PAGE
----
Whether you want to participate in Arthritis Awareness Month is entirely up to you.
If you live with rheumatoid arthritis (RA), you may already know that May is Arthritis Awareness Month. This is a month when your well-intended friends and family show an increased interest in what you live with every day. It’s also a month when you may see more commercials, articles, and memes about arthritis.
Chances are you probably don’t need any more “awareness” about what it’s like living with RA, but the reminder that you’re not alone can be comforting.
Increased awareness beyond the RA community can help bring more action, understanding, research, and funding to a very mysterious and unpredictable disease.
If you don’t want to participate in Arthritis Awareness Month, that’s completely OK. Maybe instead, pass this article to your friends and family.
If your loved ones could benefit from learning a bit more about RA, the Centers for Disease Control and Prevention (CDC) also offers an easy-to-understand guide to RA.
Here’s a list of some ways to get involved this month, if you want to. You can choose what works for you. You can celebrate, honor, or participate in this Arthritis Awareness Month in a way that feels best for you.
Everyone benefits when we talk about RA and how it affects everyday life. If you feel up for it, share your RA related successes and challenges on social media with the hashtags #RheumatoidArthritisAwareness and #RheumatoidArthritis.
You can also introduce yourself in the Bezzy RA forums to connect with people who understand what you’re going through.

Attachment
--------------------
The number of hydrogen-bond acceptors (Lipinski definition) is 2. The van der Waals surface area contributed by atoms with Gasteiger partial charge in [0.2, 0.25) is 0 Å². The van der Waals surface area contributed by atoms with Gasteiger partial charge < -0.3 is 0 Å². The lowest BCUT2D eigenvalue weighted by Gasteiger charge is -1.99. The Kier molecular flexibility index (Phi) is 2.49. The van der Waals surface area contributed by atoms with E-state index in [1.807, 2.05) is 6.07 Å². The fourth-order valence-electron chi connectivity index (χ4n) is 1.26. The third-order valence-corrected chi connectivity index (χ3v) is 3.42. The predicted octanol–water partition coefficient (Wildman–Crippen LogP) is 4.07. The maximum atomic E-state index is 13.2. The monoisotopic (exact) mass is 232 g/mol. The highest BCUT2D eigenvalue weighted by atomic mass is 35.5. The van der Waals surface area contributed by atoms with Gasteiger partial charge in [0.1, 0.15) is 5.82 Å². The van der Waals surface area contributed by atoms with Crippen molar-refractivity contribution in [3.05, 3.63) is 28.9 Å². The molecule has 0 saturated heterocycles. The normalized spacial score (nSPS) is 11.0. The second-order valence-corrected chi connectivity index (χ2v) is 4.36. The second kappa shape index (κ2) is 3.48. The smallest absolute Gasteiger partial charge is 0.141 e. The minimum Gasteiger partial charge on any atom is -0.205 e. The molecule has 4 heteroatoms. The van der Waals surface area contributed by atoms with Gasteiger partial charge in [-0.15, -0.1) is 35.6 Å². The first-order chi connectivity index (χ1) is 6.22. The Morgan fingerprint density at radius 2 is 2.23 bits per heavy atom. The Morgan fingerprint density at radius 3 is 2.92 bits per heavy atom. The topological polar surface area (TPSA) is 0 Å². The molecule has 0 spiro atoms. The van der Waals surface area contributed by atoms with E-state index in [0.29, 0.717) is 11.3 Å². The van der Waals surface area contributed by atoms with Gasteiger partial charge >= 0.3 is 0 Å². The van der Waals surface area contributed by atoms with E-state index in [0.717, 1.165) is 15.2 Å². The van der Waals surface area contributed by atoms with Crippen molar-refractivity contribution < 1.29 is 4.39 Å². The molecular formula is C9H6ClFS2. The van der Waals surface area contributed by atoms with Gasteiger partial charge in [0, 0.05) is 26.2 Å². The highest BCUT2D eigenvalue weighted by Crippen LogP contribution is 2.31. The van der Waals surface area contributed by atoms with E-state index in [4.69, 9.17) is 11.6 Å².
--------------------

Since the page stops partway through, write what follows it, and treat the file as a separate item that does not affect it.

Were you recently diagnosed with RA? The Arthritis Foundation is hosting a webinar in early May called “Recently Diagnosed: Everything You Need to Know“. Don’t worry if you can’t make the live webinar. The recorded webinar will be posted here after the event.
Another great resource for people who are looking to learn more is this Rheumatoid Arthritis Roadmap Course, written by Cheryl Crow, an occupational therapist and patient advocate. If RA was a foreign country, she would be your well-versed tour guide holding your hand throughout the journey.
Chronic Eileen has dedicated her life to RA patient advocacy. Her blog and other written pieces are well-known across the arthritis community. These are great reads for everyone, no matter where they are in their RA journey.
There was a special event that took place earlier this year, the first Arthritis Life Hack Extravaganza. People with RA and supporters across the globe got together on this unique platform to share knowledge, experience, stories, and products. You can check it out on YouTube here.
Podcasts are a great way to stay connected in the RA community. They are convenient, accessible, and easy to listen to at your own pace.
“ArthritisLife” is full of great interviews hosted by Cheryl Crow and featuring others navigating life with RA.
Chelsey Storteboom, a professional dancer living with RA, also shares her story on the podcast “My Immune System Hates Me.” Her podcast features many other people also living with autoimmune conditions.
Updating your medical devices can be celebratory, too. Check out the wrist braces and compression gloves from Grace and Able designed with style in mind by people with RA.
If you don’t want to buy anything, read about the founder Sarah’s story here. It’s an inspiring read.